Lecture 17 - Genetic Engineering Genetic engineering is the...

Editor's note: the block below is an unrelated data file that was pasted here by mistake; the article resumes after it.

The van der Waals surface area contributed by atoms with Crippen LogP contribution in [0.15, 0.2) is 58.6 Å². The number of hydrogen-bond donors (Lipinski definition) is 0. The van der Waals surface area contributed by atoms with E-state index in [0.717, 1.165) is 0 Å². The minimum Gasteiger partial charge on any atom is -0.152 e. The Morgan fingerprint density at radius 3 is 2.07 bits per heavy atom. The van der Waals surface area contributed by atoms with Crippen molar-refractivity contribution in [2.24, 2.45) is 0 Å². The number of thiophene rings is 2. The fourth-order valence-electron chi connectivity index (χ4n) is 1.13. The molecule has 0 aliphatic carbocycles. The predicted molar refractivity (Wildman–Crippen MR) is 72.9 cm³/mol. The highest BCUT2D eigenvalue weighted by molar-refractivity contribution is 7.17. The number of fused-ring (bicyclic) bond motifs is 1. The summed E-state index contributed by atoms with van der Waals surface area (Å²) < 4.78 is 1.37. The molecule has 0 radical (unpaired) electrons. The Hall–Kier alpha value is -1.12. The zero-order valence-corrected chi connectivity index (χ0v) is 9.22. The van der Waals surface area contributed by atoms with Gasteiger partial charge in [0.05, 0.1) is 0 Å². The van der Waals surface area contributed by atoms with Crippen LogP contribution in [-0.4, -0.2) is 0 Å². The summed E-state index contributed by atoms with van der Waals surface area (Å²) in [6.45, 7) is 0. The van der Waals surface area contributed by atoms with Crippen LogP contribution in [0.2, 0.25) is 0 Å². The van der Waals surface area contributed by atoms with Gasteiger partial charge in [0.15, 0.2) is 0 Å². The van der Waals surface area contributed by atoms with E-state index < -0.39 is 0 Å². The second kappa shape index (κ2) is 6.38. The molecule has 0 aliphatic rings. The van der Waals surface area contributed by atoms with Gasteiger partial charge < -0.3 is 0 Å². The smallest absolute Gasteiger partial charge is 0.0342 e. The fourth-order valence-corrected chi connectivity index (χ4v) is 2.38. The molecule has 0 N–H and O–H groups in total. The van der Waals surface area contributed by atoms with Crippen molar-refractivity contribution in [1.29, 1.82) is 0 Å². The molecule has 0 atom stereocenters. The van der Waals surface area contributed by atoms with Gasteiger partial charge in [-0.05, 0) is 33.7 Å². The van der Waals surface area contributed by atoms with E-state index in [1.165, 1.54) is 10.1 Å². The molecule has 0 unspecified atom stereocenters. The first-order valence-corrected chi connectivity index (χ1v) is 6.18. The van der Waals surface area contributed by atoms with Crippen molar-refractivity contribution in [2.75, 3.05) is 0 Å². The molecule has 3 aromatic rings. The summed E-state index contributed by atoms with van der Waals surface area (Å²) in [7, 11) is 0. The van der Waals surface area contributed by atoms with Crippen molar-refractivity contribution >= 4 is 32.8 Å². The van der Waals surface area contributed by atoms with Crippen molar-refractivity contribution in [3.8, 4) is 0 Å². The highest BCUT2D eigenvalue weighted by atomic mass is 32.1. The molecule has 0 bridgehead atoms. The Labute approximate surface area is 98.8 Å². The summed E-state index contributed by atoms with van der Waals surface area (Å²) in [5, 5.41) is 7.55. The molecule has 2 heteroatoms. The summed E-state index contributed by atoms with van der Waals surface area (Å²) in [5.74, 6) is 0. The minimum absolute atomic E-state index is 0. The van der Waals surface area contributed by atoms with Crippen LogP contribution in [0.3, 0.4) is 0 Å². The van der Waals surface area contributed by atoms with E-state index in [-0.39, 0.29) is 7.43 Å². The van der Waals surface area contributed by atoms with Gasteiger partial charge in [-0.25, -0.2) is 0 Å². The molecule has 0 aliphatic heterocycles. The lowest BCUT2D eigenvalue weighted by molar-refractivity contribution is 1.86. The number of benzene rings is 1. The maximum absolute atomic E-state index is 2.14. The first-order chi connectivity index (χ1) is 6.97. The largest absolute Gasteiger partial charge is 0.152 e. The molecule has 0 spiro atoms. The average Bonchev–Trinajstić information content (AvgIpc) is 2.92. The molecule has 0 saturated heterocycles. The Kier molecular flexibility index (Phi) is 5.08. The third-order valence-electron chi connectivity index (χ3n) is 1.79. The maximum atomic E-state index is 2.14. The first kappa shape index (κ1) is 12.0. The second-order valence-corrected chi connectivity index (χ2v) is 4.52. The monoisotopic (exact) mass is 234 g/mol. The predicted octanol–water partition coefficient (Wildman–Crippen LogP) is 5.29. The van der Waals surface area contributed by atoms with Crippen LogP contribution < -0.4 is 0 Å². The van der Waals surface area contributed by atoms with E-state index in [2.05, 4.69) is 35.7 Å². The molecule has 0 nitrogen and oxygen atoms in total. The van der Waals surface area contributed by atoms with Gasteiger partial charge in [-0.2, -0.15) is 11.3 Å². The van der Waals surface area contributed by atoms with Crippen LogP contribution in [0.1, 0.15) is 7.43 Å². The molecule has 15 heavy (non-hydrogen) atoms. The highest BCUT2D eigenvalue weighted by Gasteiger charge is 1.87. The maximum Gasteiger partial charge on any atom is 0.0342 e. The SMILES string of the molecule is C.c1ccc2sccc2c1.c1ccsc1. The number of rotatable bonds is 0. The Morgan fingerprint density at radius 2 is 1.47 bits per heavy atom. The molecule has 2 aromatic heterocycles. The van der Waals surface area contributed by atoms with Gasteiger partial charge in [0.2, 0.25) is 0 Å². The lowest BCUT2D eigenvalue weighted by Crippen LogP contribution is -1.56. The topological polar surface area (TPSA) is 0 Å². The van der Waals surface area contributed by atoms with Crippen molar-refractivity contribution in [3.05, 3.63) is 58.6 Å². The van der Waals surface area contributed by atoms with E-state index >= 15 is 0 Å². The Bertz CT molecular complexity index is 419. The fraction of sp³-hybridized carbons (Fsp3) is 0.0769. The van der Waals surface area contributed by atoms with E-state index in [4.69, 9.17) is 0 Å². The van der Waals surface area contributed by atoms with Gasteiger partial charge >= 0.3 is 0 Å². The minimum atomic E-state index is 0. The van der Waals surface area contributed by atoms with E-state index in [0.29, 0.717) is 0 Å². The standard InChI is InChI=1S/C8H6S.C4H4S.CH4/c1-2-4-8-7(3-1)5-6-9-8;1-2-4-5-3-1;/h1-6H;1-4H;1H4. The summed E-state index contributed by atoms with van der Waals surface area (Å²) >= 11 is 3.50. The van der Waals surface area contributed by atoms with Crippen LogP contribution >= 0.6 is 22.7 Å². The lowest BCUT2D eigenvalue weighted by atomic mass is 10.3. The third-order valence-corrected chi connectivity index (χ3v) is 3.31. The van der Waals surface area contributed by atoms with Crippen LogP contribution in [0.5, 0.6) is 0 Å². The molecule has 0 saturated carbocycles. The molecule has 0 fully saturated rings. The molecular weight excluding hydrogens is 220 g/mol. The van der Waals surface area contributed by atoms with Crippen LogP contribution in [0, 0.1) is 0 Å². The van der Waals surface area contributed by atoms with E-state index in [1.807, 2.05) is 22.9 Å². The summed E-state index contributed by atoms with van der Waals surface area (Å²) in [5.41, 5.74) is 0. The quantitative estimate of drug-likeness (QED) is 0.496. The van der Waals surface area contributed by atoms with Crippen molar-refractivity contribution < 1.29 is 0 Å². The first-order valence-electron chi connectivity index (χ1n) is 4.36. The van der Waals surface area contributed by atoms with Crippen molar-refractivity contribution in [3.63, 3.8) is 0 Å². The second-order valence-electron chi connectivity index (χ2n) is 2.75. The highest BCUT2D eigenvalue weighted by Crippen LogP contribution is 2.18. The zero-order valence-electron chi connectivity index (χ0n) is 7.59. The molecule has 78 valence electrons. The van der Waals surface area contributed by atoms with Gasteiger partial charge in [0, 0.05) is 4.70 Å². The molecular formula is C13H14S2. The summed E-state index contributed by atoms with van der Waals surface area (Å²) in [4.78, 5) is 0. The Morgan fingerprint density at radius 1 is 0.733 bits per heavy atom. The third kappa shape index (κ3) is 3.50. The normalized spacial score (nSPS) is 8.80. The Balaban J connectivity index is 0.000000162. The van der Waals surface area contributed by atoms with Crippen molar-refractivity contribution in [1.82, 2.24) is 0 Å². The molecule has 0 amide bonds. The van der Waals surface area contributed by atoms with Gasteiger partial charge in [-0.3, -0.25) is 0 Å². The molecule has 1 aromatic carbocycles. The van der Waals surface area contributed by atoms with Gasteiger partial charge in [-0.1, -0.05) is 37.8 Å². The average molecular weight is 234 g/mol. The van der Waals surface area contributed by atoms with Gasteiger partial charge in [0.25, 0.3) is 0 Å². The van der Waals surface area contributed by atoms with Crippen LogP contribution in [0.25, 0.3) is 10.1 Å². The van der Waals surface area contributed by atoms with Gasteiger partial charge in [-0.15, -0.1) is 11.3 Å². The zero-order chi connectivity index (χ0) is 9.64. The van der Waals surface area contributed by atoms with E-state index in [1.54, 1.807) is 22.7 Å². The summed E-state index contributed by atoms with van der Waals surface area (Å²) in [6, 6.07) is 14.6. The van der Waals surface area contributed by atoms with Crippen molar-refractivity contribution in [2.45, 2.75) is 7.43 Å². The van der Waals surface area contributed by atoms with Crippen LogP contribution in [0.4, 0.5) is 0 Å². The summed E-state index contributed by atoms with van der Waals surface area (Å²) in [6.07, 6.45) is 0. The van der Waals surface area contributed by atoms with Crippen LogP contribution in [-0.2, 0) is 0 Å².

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Unformatted text preview: Genetic Engineering Genetic engineering is the artificial alteration of genetic material which describes activities that include manipulation of DNA, introduction of changes into specific somatic cells or the germline of an organism. Genetic Engineering Elasri USM BSC476/576 Elasri USM BSC476/576 Cloning To study a DNA fragment (e.g., a gene), it needs to be: Stored Amplified Purified Cloning of DNA into a vector allows us to store, amplify and purify a gene. A cloning vector is a plasmid or phage that is used to 'carry' inserted foreign DNA for the purposes of producing more material or a protein product. The vector usually carries the origin of replication that will let it perpetuate itself in an appropriate host, most often E. coli or S. cerevisiae. cerevisiae. Elasri USM BSC476/576 Cloning New DNA can be introduced into the genome of an organism. The DNA of interest is cloned and delivered to the target cell. The cloned DNA is then integrated into the host chromosome by a recombination event. Elasri USM BSC476/576 Delivery of DNA There are several ways to deliver DNA into a target cell: Electroporation: electric filed used to shock cells which makes them take up DNA in the solution. Viral infection: use a viral vector that uses the viral infective process to enter the cell. Liposomes: small spheres made from artificial Liposomes: membranes that carry DNA. Liposomes fuse with the plasma membrane and release their content. Microinjection: very fine needle to puncture the cell membrane nd inject DNA into the cytoplasm, or directly into the nucleus. Gene gun: shoots DNA-coated nanospheres into DNAcells. Used in cells with thick cell walls (i.e. yeast, plants). Elasri USM BSC476/576 Cloning Vectors Vectors are used for different purposes and can be separated into several categories into depending on their properties. Plasmids can be easily engineered to carry long sequences of donor DNA in donor bacteria. Bacteriophages can be used in bacteria but have the disadvantage that only a limited amount of DNA can be packaged into the viral coat. Cosmid which propagates like a plasmid but uses the packaging mechanism of mechanism phage lambda to isolate the DNA (max capacity 47 Kb). Yeast artificial chromosome (YAC) are used in yeast. YACs have an origin to support replication, a centromere to ensure proper segregation, and telomeres to afford stability. Bacterial artifical chromosomes (BAC) are based on the E. coli F plasmid. BACs can carry ~300 kb of DNA. They are more stable than YACs. YACs. Elasri USM BSC476/576 Shuttle Vectors Cloning vector can be engineered to replicate in more than one host. pYac2 is can replicate in bacteria (E. coli) and yeast (S. cerevisiae). coli) (S. cerevisiae) pYac2 has bacterial features that include an origin of replication and antibiotic resistance gene. It also has yeast features that include an origin, centromere, two centromere, selectable markers, and telomeres. Elasri USM BSC476/576 Restriction Enzymes DNA can be cleaved with restriction enzymes in a precise manner. There numerous restriction enzymes that have been isolated and characterized. Each restriction enzyme cleaves a specific target sequence (usually 4-6 bp in 4length). The sites of cleavage on the two strands may generate 5 protruding ends, 3 protruding ends, or blunt ends. Elasri USM BSC476/576 Recombinant Plasmid The insert DNA and the vector are cleaved with the same restriction enzyme(s). enzyme(s). The two molecules of DNA are then isolated and ligated together to make a recombinant plasmid. Selection using antibiotic genes are used to eliminate cells that are not that carrying the vector. Antibiotic genes can also be used to distinguish between recombinant recombinant plasmids (carrying the donor DNA) and the original vector. Example: Bacteria carrying a cloning vector can be selected by resistance to an antibiotic marker carried by the vector (ampicillin or neomycin). (ampicillin Bacteria carrying a recombinant cloning vector with an insertion of donor DNA can be distinguished by loss of activity of the vector gene (ampicillin) into which the insertion was made. ampicillin) Selective Markers Elasri USM BSC476/576 Elasri USM BSC476/576 Reporter Genes Reporter gene are used to examine the regulation of a gene. The promoter of the gene of interest is fused with a promoterless reporter gene whose gene product can be easily assayed. When the promoter is active the reporter gene is expressed allowing easy monitoring. Example: Expression of a lacZ gene can be followed in the mouse by staining for galactosidase (addition of a chromogenic sbstrate that turns blue after reaction with -galactosidase). galactosidase). lacZ was expressed under the control of a promoter of a mouse gene that is expressed in the nervous system. Elasri USM BSC476/576 Transfection Transfection of eukaryotic cells is the acquisition of new genetic markers by incorporation of added DNA. The transfected unit is unstable unless it becomes integrated into a host chromosome. Transient transfectants have foreign DNA in an unstable, i.e. extrachromosomal, extrachromosomal, form. Stable transfectants have foreign DNA integrated into a random chromosomal site. Transfected DNA can be expressed. Elasri USM BSC476/576 Transfection into the Germline DNA that is injected into animal eggs can integrate into the genome. Transgenic animals are created by introducing DNA prepared in test tubes into the germline. germline. The DNA may be inserted into the genome or exist in an extrachromosomal structure. Elasri USM BSC476/576 Transgenic Animals Transgenic mouse created by injection of an active rat growth hormone gene is twice the size of a normal mouse. The transgenic mouse had growth hormone levels several hundred times greater than normal. These techniques can be used to cure diseases by replacing defective genes with functional ones. Elasri USM BSC476/576 Gene Targeting Gene targeting allows genes to be replaced or knocked out An endogenous gene can be replaced by a transfected gene using homologous recombination. A gene knockout is a process in which a gene function is eliminated, usually by replacing most of the coding sequence with a selectable marker in vitro and transferring the altered gene to the genome by homologous recombination. A gene knock-in is a process similar to knocka knockout, but more subtle mutations are made, such as nucleotide substitutions or the addition of epitope tags. 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